In Miami, the rising sea is already an ineluctable part of daily life. Everyone is affected—whether storm flooding forces a small-business owner to shut down for a few days (at tremendous cost), or daily tides hinder students commuting to school, or the retreating coastline forces people to abandon their homes.
There are other, less obvious, but equally troubling impacts. People’s increased contact with overflow water from urban canals and sewers is a significant health issue. Low-income communities of color—like Liberty City and Little Haiti—also face rising housing costs as residents seek higher ground.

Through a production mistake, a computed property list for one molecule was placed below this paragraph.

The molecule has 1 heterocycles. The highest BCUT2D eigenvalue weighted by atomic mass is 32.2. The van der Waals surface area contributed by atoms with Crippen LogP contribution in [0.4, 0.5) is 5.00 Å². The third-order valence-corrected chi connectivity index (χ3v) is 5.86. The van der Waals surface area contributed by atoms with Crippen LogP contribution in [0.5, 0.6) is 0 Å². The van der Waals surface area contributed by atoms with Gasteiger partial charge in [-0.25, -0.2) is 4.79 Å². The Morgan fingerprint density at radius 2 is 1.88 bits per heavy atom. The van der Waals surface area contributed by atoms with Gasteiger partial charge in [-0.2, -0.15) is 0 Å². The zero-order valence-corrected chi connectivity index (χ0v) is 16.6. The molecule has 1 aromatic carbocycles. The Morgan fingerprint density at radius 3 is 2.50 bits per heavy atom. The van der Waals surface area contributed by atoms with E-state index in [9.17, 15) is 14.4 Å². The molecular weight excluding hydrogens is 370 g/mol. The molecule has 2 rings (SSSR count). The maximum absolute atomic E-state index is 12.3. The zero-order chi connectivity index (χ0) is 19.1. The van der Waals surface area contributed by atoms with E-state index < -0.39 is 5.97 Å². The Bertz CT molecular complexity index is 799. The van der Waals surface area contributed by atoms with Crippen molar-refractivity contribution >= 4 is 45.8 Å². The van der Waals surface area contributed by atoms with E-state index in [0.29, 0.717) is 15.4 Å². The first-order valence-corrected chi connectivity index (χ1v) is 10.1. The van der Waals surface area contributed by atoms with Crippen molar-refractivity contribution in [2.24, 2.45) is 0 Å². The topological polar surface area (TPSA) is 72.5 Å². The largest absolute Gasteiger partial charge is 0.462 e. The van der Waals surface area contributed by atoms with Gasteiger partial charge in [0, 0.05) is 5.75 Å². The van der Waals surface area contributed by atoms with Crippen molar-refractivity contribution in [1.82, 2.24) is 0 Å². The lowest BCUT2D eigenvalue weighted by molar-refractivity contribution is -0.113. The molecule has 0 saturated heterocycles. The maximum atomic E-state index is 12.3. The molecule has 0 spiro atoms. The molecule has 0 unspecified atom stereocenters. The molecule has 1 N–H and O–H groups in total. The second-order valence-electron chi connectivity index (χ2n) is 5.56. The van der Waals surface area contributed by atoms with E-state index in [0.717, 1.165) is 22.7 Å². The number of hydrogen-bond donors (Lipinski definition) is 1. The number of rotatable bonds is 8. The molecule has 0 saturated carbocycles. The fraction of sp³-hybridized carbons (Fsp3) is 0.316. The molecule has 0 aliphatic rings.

Some have started referring to this as climate gentrification, “a trend of underserved communities being taken over by investors and developers due to rising sea levels,” Valencia Gunder, a community organizer, explained.
Historically, “low-income communities of color were forced to live in the center of the city, high above sea level. Now that the sea level is rising, that puts us in prime real estate.” Gunder is one of the many Miami residents who appear in this video series, which focusses on the high-stakes questions that arise as people begin to adapt, and the factors that help create and strengthen resiliency for what’s ahead.
“Every adaptation project is an opportunity to improve our environmental quality,” Dr. Tiffany Troxler, a wetlands biologist and Director of Science of our Sea Level Solutions Center, said. “And to improve social equity.”
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